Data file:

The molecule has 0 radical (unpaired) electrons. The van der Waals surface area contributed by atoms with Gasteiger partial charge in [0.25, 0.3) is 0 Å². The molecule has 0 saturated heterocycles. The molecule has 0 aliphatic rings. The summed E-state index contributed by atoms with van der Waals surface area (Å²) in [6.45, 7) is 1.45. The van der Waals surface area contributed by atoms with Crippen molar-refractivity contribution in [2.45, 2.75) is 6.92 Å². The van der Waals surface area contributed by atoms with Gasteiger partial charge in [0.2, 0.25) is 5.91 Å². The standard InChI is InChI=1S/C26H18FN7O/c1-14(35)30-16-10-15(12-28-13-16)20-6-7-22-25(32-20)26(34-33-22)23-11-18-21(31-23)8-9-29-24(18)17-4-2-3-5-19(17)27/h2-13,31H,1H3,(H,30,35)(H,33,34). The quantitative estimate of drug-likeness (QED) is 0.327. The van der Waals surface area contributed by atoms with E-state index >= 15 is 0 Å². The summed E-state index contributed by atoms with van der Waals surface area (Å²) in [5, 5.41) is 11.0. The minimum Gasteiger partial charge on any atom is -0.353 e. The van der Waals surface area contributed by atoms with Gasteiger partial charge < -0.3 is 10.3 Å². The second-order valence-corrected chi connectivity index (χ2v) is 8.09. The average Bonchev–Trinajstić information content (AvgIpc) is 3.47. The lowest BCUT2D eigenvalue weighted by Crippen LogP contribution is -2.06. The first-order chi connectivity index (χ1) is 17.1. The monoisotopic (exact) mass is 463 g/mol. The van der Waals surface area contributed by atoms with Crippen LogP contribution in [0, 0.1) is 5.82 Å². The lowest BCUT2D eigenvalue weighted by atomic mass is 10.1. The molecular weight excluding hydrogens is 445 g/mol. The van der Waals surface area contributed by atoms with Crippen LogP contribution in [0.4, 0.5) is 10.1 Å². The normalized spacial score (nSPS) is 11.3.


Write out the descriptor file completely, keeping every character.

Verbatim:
The molecule has 0 radical (unpaired) electrons. The van der Waals surface area contributed by atoms with Gasteiger partial charge in [0.25, 0.3) is 0 Å². The molecule has 0 saturated heterocycles. The molecule has 0 aliphatic rings. The summed E-state index contributed by atoms with van der Waals surface area (Å²) in [6.45, 7) is 1.45. The van der Waals surface area contributed by atoms with Crippen molar-refractivity contribution in [2.45, 2.75) is 6.92 Å². The van der Waals surface area contributed by atoms with Gasteiger partial charge in [0.2, 0.25) is 5.91 Å². The standard InChI is InChI=1S/C26H18FN7O/c1-14(35)30-16-10-15(12-28-13-16)20-6-7-22-25(32-20)26(34-33-22)23-11-18-21(31-23)8-9-29-24(18)17-4-2-3-5-19(17)27/h2-13,31H,1H3,(H,30,35)(H,33,34). The quantitative estimate of drug-likeness (QED) is 0.327. The van der Waals surface area contributed by atoms with E-state index >= 15 is 0 Å². The summed E-state index contributed by atoms with van der Waals surface area (Å²) in [5, 5.41) is 11.0. The minimum Gasteiger partial charge on any atom is -0.353 e. The van der Waals surface area contributed by atoms with Gasteiger partial charge < -0.3 is 10.3 Å². The second-order valence-corrected chi connectivity index (χ2v) is 8.09. The average Bonchev–Trinajstić information content (AvgIpc) is 3.47. The lowest BCUT2D eigenvalue weighted by Crippen LogP contribution is -2.06. The first-order chi connectivity index (χ1) is 17.1. The monoisotopic (exact) mass is 463 g/mol. The van der Waals surface area contributed by atoms with Crippen LogP contribution in [0, 0.1) is 5.82 Å². The lowest BCUT2D eigenvalue weighted by atomic mass is 10.1. The molecular weight excluding hydrogens is 445 g/mol. The van der Waals surface area contributed by atoms with Crippen LogP contribution in [0.4, 0.5) is 10.1 Å². The normalized spacial score (nSPS) is 11.3.